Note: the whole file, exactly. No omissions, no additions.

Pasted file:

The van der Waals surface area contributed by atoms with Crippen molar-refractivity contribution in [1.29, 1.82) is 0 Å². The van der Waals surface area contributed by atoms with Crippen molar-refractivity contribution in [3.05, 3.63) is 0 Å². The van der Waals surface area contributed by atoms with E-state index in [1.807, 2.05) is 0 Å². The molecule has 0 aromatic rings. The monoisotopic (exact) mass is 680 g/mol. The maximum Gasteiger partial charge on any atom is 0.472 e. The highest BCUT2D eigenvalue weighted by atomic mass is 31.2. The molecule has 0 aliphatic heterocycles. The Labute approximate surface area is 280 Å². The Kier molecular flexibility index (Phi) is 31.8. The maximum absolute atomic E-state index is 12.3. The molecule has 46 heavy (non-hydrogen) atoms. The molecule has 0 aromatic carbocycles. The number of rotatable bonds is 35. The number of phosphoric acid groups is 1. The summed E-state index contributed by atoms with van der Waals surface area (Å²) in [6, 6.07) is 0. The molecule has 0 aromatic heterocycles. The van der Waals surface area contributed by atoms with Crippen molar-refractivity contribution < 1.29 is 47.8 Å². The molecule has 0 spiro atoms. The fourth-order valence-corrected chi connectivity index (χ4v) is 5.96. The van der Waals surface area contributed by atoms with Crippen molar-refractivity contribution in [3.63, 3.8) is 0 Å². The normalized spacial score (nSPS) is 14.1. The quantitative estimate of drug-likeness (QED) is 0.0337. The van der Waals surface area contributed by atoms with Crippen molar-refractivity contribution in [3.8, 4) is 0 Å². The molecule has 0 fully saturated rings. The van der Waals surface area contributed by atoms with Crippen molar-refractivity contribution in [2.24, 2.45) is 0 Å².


The van der Waals surface area contributed by atoms with Crippen molar-refractivity contribution in [1.29, 1.82) is 0 Å². The van der Waals surface area contributed by atoms with Crippen molar-refractivity contribution in [3.05, 3.63) is 0 Å². The van der Waals surface area contributed by atoms with E-state index in [1.807, 2.05) is 0 Å². The molecule has 0 aromatic rings. The monoisotopic (exact) mass is 680 g/mol. The maximum Gasteiger partial charge on any atom is 0.472 e. The highest BCUT2D eigenvalue weighted by atomic mass is 31.2. The molecule has 0 aliphatic heterocycles. The Labute approximate surface area is 280 Å². The Kier molecular flexibility index (Phi) is 31.8. The maximum absolute atomic E-state index is 12.3. The molecule has 46 heavy (non-hydrogen) atoms. The molecule has 0 aromatic carbocycles. The number of rotatable bonds is 35. The number of phosphoric acid groups is 1. The summed E-state index contributed by atoms with van der Waals surface area (Å²) in [6, 6.07) is 0. The molecule has 0 aromatic heterocycles. The van der Waals surface area contributed by atoms with Crippen molar-refractivity contribution < 1.29 is 47.8 Å². The molecule has 0 spiro atoms. The fourth-order valence-corrected chi connectivity index (χ4v) is 5.96. The van der Waals surface area contributed by atoms with Crippen molar-refractivity contribution in [3.63, 3.8) is 0 Å². The normalized spacial score (nSPS) is 14.1. The quantitative estimate of drug-likeness (QED) is 0.0337. The van der Waals surface area contributed by atoms with Crippen molar-refractivity contribution in [3.8, 4) is 0 Å². The molecule has 0 fully saturated rings. The van der Waals surface area contributed by atoms with Crippen molar-refractivity contribution in [2.24, 2.45) is 0 Å².